The puzzles are not yet ready to go back online, but read on, there is one special Sudoku to try now – see below.
It is now a couple of weeks since the Puzzles disappeared from AudlemOnline and it has been a major headache for our Technical Fast Response Unit to discover what had happened to them.
Apparently the servers in that branch of the Google Empire which contains the AudlemOnline website had become so full of nonsense about vaccinations, Brexit, lockdown rules, people throwing statues into Bristol Harbour etc etc that something had to give, and by unlucky chance it was our puzzle control files which quietly and unobtrusively fell unnoticed out of the back of the server cabinet. They lay there in the dust mixed up with the other accumulated debris that you find under cookers, fridges and computer server cabinets, until somebody came across them during a regular clean of the premises.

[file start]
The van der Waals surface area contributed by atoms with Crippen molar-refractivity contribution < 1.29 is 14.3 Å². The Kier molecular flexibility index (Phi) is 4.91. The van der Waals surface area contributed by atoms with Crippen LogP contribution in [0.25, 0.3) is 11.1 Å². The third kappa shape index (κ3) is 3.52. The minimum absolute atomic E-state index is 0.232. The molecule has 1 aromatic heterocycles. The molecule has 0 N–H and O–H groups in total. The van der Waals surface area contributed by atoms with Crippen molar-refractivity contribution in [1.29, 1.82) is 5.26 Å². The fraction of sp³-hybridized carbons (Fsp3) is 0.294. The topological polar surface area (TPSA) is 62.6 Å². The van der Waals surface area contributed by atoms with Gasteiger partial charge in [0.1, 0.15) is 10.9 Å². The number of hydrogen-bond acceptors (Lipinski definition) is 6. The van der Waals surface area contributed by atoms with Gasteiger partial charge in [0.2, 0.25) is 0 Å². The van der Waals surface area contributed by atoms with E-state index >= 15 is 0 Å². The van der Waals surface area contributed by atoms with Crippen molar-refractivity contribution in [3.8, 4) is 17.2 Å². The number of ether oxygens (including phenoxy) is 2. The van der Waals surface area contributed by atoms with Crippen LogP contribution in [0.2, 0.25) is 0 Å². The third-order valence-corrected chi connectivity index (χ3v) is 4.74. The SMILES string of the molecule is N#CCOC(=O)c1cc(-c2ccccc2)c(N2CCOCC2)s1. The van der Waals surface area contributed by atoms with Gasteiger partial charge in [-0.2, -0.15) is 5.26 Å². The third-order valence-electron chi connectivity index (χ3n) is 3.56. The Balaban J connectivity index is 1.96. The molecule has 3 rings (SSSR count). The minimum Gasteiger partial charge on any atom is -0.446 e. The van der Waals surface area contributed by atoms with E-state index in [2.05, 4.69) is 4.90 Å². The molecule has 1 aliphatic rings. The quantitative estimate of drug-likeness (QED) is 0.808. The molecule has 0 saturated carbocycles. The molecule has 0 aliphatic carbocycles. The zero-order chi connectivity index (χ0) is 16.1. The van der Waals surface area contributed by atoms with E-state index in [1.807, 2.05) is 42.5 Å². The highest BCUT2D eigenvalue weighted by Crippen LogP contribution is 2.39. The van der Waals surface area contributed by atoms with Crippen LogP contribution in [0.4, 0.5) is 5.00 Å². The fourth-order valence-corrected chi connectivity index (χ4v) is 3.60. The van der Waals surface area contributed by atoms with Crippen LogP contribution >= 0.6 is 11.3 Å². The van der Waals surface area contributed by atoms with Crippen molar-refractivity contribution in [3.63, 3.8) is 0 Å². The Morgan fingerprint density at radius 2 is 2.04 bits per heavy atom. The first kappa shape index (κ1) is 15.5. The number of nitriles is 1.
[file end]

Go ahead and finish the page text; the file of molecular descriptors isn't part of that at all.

Fortunately, they appear to be none the worse for the experience, but of course they need a thorough health and safety check before they can be put back into the cabinet, and this, sorry to say, will take a few days yet.
It is a little known fact that Sudokus were invented by Calpurnia, Caesar's Wife, who although above suspicion was also famous as one of the Lays of Ancient Rome. She was regarded as the Ada Babbage of her day, and came up with the "nodus novem"** to keep the Senate amused while they were locked down during the Ides of March.
So we have here one of the first such puzzles, believed to date from around 40BC – click here to try to solve it..
Caesar apparently spent days solving the puzzle, hampered by having to chip out the answer on a handy solid pillar of stone. When he triumphantly displayed his answer, Brutus produced a solution he had jotted down earlier on the back of a spare piece of parchment, whereupon Ceasar cried "Et tu, Brute" and collapsed, dead, on the floor.
**Literally "Puzzle of Nine" – Renamed Sudoku by the Japanese when they produced the plastic version in 1984.